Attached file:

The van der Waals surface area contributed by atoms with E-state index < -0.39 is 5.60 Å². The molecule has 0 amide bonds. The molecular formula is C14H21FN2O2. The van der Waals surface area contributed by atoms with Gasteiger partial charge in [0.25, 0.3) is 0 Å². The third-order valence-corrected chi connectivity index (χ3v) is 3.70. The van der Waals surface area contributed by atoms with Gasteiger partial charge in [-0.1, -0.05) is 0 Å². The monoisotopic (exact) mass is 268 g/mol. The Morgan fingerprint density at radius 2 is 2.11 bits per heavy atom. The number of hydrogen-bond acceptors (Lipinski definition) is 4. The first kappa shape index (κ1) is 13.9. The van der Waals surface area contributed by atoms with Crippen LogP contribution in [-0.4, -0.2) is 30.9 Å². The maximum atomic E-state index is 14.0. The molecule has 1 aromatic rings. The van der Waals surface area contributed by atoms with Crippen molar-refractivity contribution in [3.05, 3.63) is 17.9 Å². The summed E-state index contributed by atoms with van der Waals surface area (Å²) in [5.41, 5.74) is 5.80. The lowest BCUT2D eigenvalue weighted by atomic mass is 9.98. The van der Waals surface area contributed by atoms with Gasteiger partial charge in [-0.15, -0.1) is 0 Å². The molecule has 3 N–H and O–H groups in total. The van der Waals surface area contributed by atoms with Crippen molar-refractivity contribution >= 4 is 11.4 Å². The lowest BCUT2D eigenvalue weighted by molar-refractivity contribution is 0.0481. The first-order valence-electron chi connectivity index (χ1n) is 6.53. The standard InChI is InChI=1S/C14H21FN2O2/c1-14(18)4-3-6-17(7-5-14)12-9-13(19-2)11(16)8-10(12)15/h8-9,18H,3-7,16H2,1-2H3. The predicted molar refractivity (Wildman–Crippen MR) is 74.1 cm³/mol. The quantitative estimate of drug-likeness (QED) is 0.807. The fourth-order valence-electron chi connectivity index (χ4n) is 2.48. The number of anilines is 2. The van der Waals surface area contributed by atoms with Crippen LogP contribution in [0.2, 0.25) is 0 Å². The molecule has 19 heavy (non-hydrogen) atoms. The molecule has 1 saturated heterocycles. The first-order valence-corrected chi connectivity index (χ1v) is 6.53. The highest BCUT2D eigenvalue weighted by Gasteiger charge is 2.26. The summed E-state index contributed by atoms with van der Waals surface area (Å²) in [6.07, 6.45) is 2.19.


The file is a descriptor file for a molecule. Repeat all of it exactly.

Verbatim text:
The van der Waals surface area contributed by atoms with E-state index < -0.39 is 5.60 Å². The molecule has 0 amide bonds. The molecular formula is C14H21FN2O2. The van der Waals surface area contributed by atoms with Gasteiger partial charge in [0.25, 0.3) is 0 Å². The third-order valence-corrected chi connectivity index (χ3v) is 3.70. The van der Waals surface area contributed by atoms with Gasteiger partial charge in [-0.1, -0.05) is 0 Å². The monoisotopic (exact) mass is 268 g/mol. The Morgan fingerprint density at radius 2 is 2.11 bits per heavy atom. The number of hydrogen-bond acceptors (Lipinski definition) is 4. The first kappa shape index (κ1) is 13.9. The van der Waals surface area contributed by atoms with Crippen LogP contribution in [-0.4, -0.2) is 30.9 Å². The maximum atomic E-state index is 14.0. The molecule has 1 aromatic rings. The van der Waals surface area contributed by atoms with Crippen molar-refractivity contribution in [3.05, 3.63) is 17.9 Å². The summed E-state index contributed by atoms with van der Waals surface area (Å²) in [5.41, 5.74) is 5.80. The lowest BCUT2D eigenvalue weighted by atomic mass is 9.98. The van der Waals surface area contributed by atoms with Gasteiger partial charge in [-0.15, -0.1) is 0 Å². The molecule has 3 N–H and O–H groups in total. The van der Waals surface area contributed by atoms with Crippen molar-refractivity contribution >= 4 is 11.4 Å². The lowest BCUT2D eigenvalue weighted by molar-refractivity contribution is 0.0481. The first-order valence-electron chi connectivity index (χ1n) is 6.53. The standard InChI is InChI=1S/C14H21FN2O2/c1-14(18)4-3-6-17(7-5-14)12-9-13(19-2)11(16)8-10(12)15/h8-9,18H,3-7,16H2,1-2H3. The predicted molar refractivity (Wildman–Crippen MR) is 74.1 cm³/mol. The quantitative estimate of drug-likeness (QED) is 0.807. The fourth-order valence-electron chi connectivity index (χ4n) is 2.48. The number of anilines is 2. The van der Waals surface area contributed by atoms with Crippen LogP contribution in [0.2, 0.25) is 0 Å². The molecule has 19 heavy (non-hydrogen) atoms. The molecule has 1 saturated heterocycles. The first-order valence-corrected chi connectivity index (χ1v) is 6.53. The highest BCUT2D eigenvalue weighted by Gasteiger charge is 2.26. The summed E-state index contributed by atoms with van der Waals surface area (Å²) in [6.07, 6.45) is 2.19.